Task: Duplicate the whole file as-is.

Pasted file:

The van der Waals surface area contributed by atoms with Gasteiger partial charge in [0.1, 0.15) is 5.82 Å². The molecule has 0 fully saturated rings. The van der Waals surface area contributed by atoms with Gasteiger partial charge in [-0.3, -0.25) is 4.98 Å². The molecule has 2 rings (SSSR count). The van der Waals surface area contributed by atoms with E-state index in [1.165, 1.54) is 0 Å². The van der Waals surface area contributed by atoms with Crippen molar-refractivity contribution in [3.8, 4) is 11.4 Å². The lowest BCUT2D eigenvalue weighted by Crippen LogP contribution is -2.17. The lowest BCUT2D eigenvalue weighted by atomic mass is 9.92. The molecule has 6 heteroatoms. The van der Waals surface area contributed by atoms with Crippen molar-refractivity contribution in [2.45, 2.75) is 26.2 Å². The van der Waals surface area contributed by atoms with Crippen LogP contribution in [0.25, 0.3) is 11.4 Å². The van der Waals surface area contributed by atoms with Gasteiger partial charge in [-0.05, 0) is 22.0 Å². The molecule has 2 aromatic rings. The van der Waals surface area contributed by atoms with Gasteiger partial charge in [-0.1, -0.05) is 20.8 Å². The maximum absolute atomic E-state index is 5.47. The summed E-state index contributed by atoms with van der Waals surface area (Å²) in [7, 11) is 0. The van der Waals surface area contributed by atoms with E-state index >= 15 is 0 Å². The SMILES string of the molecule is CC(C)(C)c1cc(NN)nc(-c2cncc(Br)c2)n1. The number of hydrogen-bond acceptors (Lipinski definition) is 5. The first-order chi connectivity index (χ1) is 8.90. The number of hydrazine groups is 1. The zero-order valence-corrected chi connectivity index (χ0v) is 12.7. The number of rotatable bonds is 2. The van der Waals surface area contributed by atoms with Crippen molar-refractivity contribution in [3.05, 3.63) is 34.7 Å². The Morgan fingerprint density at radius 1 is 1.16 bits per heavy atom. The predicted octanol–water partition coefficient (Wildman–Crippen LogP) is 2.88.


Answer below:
The van der Waals surface area contributed by atoms with Gasteiger partial charge in [0.1, 0.15) is 5.82 Å². The molecule has 0 fully saturated rings. The van der Waals surface area contributed by atoms with Gasteiger partial charge in [-0.3, -0.25) is 4.98 Å². The molecule has 2 rings (SSSR count). The van der Waals surface area contributed by atoms with E-state index in [1.165, 1.54) is 0 Å². The van der Waals surface area contributed by atoms with Crippen molar-refractivity contribution in [3.8, 4) is 11.4 Å². The lowest BCUT2D eigenvalue weighted by Crippen LogP contribution is -2.17. The lowest BCUT2D eigenvalue weighted by atomic mass is 9.92. The molecule has 6 heteroatoms. The van der Waals surface area contributed by atoms with Crippen molar-refractivity contribution in [2.45, 2.75) is 26.2 Å². The van der Waals surface area contributed by atoms with Crippen LogP contribution in [0.25, 0.3) is 11.4 Å². The van der Waals surface area contributed by atoms with Gasteiger partial charge in [-0.05, 0) is 22.0 Å². The molecule has 2 aromatic rings. The van der Waals surface area contributed by atoms with Gasteiger partial charge in [-0.1, -0.05) is 20.8 Å². The maximum absolute atomic E-state index is 5.47. The summed E-state index contributed by atoms with van der Waals surface area (Å²) in [7, 11) is 0. The van der Waals surface area contributed by atoms with E-state index >= 15 is 0 Å². The SMILES string of the molecule is CC(C)(C)c1cc(NN)nc(-c2cncc(Br)c2)n1. The number of hydrogen-bond acceptors (Lipinski definition) is 5. The first-order chi connectivity index (χ1) is 8.90. The number of hydrazine groups is 1. The zero-order valence-corrected chi connectivity index (χ0v) is 12.7. The number of rotatable bonds is 2. The van der Waals surface area contributed by atoms with Crippen molar-refractivity contribution in [3.05, 3.63) is 34.7 Å². The Morgan fingerprint density at radius 1 is 1.16 bits per heavy atom. The predicted octanol–water partition coefficient (Wildman–Crippen LogP) is 2.88.